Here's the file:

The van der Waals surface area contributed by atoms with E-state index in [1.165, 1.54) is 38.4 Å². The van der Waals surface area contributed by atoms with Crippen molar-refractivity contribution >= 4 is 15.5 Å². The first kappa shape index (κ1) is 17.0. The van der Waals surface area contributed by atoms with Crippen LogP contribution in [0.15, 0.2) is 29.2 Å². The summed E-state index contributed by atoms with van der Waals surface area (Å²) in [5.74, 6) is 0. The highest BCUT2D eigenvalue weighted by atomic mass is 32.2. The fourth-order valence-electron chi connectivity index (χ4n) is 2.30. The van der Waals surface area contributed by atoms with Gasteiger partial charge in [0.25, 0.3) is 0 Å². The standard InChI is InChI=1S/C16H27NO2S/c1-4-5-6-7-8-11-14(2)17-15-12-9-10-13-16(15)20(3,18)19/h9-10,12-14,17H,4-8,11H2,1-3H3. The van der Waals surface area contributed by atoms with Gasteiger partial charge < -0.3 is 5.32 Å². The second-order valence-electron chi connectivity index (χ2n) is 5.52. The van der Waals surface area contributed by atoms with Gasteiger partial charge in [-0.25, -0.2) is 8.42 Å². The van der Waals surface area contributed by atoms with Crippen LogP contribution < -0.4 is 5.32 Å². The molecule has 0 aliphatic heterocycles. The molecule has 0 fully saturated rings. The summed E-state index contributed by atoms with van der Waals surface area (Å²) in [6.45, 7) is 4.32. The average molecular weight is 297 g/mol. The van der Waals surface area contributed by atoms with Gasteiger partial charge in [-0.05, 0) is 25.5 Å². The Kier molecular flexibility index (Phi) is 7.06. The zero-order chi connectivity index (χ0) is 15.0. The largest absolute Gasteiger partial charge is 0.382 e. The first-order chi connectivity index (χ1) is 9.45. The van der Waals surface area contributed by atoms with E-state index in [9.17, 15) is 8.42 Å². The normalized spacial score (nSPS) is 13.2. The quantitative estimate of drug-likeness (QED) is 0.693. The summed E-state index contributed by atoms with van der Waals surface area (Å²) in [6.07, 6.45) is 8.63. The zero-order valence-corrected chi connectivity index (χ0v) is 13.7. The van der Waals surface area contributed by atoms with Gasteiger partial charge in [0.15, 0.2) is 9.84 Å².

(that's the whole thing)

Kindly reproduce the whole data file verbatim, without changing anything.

The van der Waals surface area contributed by atoms with E-state index in [1.165, 1.54) is 38.4 Å². The van der Waals surface area contributed by atoms with Crippen molar-refractivity contribution >= 4 is 15.5 Å². The first kappa shape index (κ1) is 17.0. The van der Waals surface area contributed by atoms with Crippen LogP contribution in [0.15, 0.2) is 29.2 Å². The summed E-state index contributed by atoms with van der Waals surface area (Å²) in [5.74, 6) is 0. The highest BCUT2D eigenvalue weighted by atomic mass is 32.2. The fourth-order valence-electron chi connectivity index (χ4n) is 2.30. The van der Waals surface area contributed by atoms with Gasteiger partial charge in [0.25, 0.3) is 0 Å². The standard InChI is InChI=1S/C16H27NO2S/c1-4-5-6-7-8-11-14(2)17-15-12-9-10-13-16(15)20(3,18)19/h9-10,12-14,17H,4-8,11H2,1-3H3. The van der Waals surface area contributed by atoms with Gasteiger partial charge < -0.3 is 5.32 Å². The second-order valence-electron chi connectivity index (χ2n) is 5.52. The van der Waals surface area contributed by atoms with Gasteiger partial charge in [-0.25, -0.2) is 8.42 Å². The van der Waals surface area contributed by atoms with Crippen LogP contribution < -0.4 is 5.32 Å². The molecule has 0 aliphatic heterocycles. The molecule has 0 fully saturated rings. The summed E-state index contributed by atoms with van der Waals surface area (Å²) in [6.45, 7) is 4.32. The average molecular weight is 297 g/mol. The van der Waals surface area contributed by atoms with Gasteiger partial charge in [-0.05, 0) is 25.5 Å². The Kier molecular flexibility index (Phi) is 7.06. The zero-order chi connectivity index (χ0) is 15.0. The largest absolute Gasteiger partial charge is 0.382 e. The first-order chi connectivity index (χ1) is 9.45. The van der Waals surface area contributed by atoms with E-state index in [9.17, 15) is 8.42 Å². The normalized spacial score (nSPS) is 13.2. The quantitative estimate of drug-likeness (QED) is 0.693. The summed E-state index contributed by atoms with van der Waals surface area (Å²) in [6.07, 6.45) is 8.63. The zero-order valence-corrected chi connectivity index (χ0v) is 13.7. The van der Waals surface area contributed by atoms with Gasteiger partial charge in [0.15, 0.2) is 9.84 Å².